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‘We will cut all of your heads off’: Watauga mosque threatened by man claiming to be Army veteran

🕐 4 min read

Leaders of the Masjid al-Sahaabah mosque in Watauga, Texas, have grown accustomed to receiving several threatening voice mails on their answering machine each week.

Normally, the messages are deleted and quickly forgotten at the mosque near Fort Worth.

But a message that arrived one recent afternoon was different.

The caller identified himself as a local Army veteran and a Christian who was “armed to the teeth.” Referring to Islam as a “violent religion,” he accused Muslims of trying to import sharia law to the United States and called for “another Christian crusade.”

“We will cut all of your heads off,” the caller said. “Do you understand me? All of you.”

The message wasn’t discovered until a week after it was left, Simon Vincent, the head of mosque security, told The Washington Post.

Instead of deleting the recording, Vincent said, the mosque decided to report the incident to law enforcement officials and the media.

“Our community is fed up with this,” he said. “During Ramadan, we had someone shining a laser sight from his rifle at the mosque as well.”

A spokesman for the FBI’s Dallas field office said the agency is working with local police and mosque officials to investigate the phone call, but he declined to comment to The Post on the specifics of the case.

Vincent said investigators have told him the call was made using Google Voice and that they are attempting to track it to an IP address and a home address.

“The person tried to hide, but they weren’t that good,” he said.

Vincent, a Marine veteran, suspects that the caller was merely posing as a veteran himself.

Watauga Police Chief Glen Fowler called the threatening voice mail a “significant incident” and said he has directed his staff to handle the case as a “priority investigation.”

“We will continue to work diligently on identifying the person responsible for this horrific phone call,” Fowler said in a statement, adding: “We value our relationships with the community, of which the Islamic Center is certainly a big part.”

Alia Salem, executive director of the Dallas-Fort Worth chapter of the Council on American-Islamic Relations (CAIR), told The Post that the specificity of the message suggested that the caller was someone who had possibly “become radicalized.”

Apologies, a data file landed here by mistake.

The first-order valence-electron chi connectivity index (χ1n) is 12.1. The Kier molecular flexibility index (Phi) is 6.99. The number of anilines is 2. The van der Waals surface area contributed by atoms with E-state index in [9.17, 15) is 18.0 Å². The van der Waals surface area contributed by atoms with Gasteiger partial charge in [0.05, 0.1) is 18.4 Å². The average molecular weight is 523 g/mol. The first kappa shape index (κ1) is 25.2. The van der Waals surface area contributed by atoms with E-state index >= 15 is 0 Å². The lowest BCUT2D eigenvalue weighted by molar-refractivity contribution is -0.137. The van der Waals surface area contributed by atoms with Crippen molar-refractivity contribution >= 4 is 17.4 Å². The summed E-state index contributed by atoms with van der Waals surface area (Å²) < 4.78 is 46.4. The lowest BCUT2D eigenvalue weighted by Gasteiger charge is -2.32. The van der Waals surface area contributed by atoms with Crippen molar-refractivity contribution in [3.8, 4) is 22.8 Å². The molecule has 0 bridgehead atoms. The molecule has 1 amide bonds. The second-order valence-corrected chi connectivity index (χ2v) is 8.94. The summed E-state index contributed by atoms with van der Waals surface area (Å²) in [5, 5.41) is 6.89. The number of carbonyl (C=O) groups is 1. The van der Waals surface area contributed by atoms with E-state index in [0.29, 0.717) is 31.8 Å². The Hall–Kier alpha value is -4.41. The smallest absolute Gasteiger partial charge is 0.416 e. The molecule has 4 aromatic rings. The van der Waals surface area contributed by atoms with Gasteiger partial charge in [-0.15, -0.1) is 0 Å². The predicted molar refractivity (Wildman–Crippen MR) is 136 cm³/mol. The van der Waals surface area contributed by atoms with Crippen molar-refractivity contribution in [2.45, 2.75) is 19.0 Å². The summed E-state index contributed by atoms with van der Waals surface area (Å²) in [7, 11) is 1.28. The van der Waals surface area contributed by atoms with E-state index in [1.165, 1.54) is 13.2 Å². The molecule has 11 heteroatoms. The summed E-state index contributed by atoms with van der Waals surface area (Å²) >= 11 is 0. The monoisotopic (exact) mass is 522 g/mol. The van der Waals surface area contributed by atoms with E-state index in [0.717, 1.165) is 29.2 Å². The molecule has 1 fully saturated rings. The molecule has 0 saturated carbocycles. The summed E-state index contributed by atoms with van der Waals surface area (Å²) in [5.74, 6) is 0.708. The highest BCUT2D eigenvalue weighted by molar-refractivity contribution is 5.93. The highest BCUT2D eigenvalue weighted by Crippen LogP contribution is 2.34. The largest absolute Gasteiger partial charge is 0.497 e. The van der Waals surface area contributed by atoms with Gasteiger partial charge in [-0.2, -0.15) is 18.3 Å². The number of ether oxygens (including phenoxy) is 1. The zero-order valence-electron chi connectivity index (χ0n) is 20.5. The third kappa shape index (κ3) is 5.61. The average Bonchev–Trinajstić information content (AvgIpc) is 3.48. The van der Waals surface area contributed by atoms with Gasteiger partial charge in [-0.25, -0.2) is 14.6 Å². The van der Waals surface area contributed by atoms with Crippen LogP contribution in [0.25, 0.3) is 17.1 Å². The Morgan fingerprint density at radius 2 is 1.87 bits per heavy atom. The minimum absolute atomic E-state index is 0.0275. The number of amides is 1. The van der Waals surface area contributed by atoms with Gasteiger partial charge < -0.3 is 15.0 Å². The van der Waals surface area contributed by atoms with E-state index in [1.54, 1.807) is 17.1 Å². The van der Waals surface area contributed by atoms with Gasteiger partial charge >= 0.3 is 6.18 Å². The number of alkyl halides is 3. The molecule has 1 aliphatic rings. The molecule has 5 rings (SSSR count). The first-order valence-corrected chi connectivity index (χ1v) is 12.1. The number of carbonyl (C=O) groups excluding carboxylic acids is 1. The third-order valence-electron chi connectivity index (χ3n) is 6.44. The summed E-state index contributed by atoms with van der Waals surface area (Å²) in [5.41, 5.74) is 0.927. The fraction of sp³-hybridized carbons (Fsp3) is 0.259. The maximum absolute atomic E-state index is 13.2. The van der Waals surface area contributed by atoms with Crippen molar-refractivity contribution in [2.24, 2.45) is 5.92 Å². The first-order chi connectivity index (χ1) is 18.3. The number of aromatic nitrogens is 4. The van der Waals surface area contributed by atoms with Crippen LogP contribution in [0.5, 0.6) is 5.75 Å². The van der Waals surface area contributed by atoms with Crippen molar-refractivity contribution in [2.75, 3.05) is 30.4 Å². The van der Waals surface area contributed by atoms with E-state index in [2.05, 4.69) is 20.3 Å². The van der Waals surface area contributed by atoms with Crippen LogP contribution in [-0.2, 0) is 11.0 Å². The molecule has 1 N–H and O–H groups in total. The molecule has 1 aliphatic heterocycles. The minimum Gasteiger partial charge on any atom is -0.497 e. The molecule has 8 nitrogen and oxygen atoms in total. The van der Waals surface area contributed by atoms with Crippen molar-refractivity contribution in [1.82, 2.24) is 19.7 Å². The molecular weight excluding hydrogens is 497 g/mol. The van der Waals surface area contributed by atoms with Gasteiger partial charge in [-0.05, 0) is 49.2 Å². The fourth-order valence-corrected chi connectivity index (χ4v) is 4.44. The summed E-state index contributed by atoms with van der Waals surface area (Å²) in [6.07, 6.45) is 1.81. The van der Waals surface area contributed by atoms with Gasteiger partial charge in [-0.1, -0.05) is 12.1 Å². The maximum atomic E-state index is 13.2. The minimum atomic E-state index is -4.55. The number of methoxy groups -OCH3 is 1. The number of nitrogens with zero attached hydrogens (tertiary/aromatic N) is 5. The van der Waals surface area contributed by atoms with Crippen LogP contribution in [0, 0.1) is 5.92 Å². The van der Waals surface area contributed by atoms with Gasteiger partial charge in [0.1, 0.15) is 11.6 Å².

“In our assessment, this was an actionable threat,” Salem told The Post. “He’s identified himself as being local to the area and given specific instructions about what he would do.”

“The call starts off docile, but then it escalated,” she added. “For us, it kind of gave us insight into the mentality of the person, which made us nervous.”

Such calls are not entirely shocking, Salem said, given the anti-Muslim rhetoric being spewed by Republican presidential nominee Donald Trump and other conservative politicians and commentators.

“People think that if their lawmaker thinks or says something hateful, then that means it’s okay,” Salem said. “There have been no consequences for someone like Donald Trump, and he grows in popularity, which sends a clear message to people who espouse this type of bigotry.”

Last November, after the deadly terrorist attacks in Paris, CAIR, the largest Muslim civil rights and advocacy organization in the United States, announced that it had received “more reports about acts of Islamophobic discrimination, intimidation, threats, and violence targeting American Muslims (or those perceived to be Muslim) and Islamic institutions in the past week-and-a-half than during any other limited period of time since the 9/11 terror attacks.”

Weeks later, on Christmas Eve, Muslims in the Dallas-Fort Worth area were targeted in a violent incident. Anthony Torres is accused of opening fire on a Muslim-owned tire shop, killing one customer and injuring others, according to Fox affiliate KDFW.

Torres yelled “Muslim!” during the attack and expressed anti-Muslim sentiments to police after his arrest, the Dallas Morning News reported. He has been charged with a hate crime, as well as one count of murder and two counts of aggravated assault, KDFW reported.

The Watauga Masjid already had armed security, but it has been bolstered since the threatening voice mail was discovered, said Naeem Agha, chairman of the mosque’s board of directors. The Watauga Police Department has also implemented additional patrols in the area.

Agha said the mosque – which has about 300 members and is located in a residential part of town – has received an outpouring of support, including a daily stream of visitors from the neighborhood and members of the police department, who have stopped in to express support, Agha said.

Even Christian volunteers have stood guard outside the mosque, he noted.

“The visitors say, ‘We don’t believe this person was a Christian because Christians don’t do this,'” he said. “This phone call is not religion – this is a form of terrorism.”

Video: A man claiming to be a U.S. Army veteran called a mosque in Watauga, Texas, on Aug. 6, and left an expletive-filled message threatening the lives of the congregation. (Gillian Brockell/The Washington Post)

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